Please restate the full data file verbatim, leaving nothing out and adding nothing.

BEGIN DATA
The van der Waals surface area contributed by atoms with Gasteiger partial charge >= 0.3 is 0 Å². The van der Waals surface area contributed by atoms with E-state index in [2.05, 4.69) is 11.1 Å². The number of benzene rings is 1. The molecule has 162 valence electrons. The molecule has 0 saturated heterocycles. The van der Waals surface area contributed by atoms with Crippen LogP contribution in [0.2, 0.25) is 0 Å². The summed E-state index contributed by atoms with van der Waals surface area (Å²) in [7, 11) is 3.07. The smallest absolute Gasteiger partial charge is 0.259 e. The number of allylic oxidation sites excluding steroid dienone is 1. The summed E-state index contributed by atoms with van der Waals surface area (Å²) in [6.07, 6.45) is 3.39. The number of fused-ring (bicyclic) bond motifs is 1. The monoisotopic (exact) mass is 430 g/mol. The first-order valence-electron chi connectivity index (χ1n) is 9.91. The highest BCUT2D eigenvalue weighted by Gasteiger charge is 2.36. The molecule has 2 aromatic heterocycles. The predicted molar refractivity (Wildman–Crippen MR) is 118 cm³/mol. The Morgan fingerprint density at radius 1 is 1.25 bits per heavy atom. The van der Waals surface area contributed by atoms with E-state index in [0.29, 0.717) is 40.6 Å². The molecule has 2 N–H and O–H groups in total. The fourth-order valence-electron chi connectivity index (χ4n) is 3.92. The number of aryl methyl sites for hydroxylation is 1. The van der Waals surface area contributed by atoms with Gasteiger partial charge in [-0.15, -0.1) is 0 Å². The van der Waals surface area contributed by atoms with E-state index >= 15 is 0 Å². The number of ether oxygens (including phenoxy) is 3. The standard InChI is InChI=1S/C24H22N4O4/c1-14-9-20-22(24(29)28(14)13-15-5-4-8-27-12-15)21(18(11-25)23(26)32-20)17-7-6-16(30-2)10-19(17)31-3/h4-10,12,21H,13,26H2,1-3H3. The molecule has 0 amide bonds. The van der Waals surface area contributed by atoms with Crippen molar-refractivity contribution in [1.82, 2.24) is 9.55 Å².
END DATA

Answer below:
The van der Waals surface area contributed by atoms with Gasteiger partial charge >= 0.3 is 0 Å². The van der Waals surface area contributed by atoms with E-state index in [2.05, 4.69) is 11.1 Å². The number of benzene rings is 1. The molecule has 162 valence electrons. The molecule has 0 saturated heterocycles. The van der Waals surface area contributed by atoms with Crippen LogP contribution in [0.2, 0.25) is 0 Å². The summed E-state index contributed by atoms with van der Waals surface area (Å²) in [7, 11) is 3.07. The smallest absolute Gasteiger partial charge is 0.259 e. The number of allylic oxidation sites excluding steroid dienone is 1. The summed E-state index contributed by atoms with van der Waals surface area (Å²) in [6.07, 6.45) is 3.39. The number of fused-ring (bicyclic) bond motifs is 1. The monoisotopic (exact) mass is 430 g/mol. The first-order valence-electron chi connectivity index (χ1n) is 9.91. The highest BCUT2D eigenvalue weighted by Gasteiger charge is 2.36. The molecule has 2 aromatic heterocycles. The predicted molar refractivity (Wildman–Crippen MR) is 118 cm³/mol. The Morgan fingerprint density at radius 1 is 1.25 bits per heavy atom. The van der Waals surface area contributed by atoms with E-state index in [0.29, 0.717) is 40.6 Å². The molecule has 2 N–H and O–H groups in total. The fourth-order valence-electron chi connectivity index (χ4n) is 3.92. The number of aryl methyl sites for hydroxylation is 1. The van der Waals surface area contributed by atoms with Gasteiger partial charge in [-0.15, -0.1) is 0 Å². The van der Waals surface area contributed by atoms with E-state index >= 15 is 0 Å². The number of ether oxygens (including phenoxy) is 3. The standard InChI is InChI=1S/C24H22N4O4/c1-14-9-20-22(24(29)28(14)13-15-5-4-8-27-12-15)21(18(11-25)23(26)32-20)17-7-6-16(30-2)10-19(17)31-3/h4-10,12,21H,13,26H2,1-3H3. The molecule has 0 amide bonds. The van der Waals surface area contributed by atoms with Crippen molar-refractivity contribution in [1.82, 2.24) is 9.55 Å².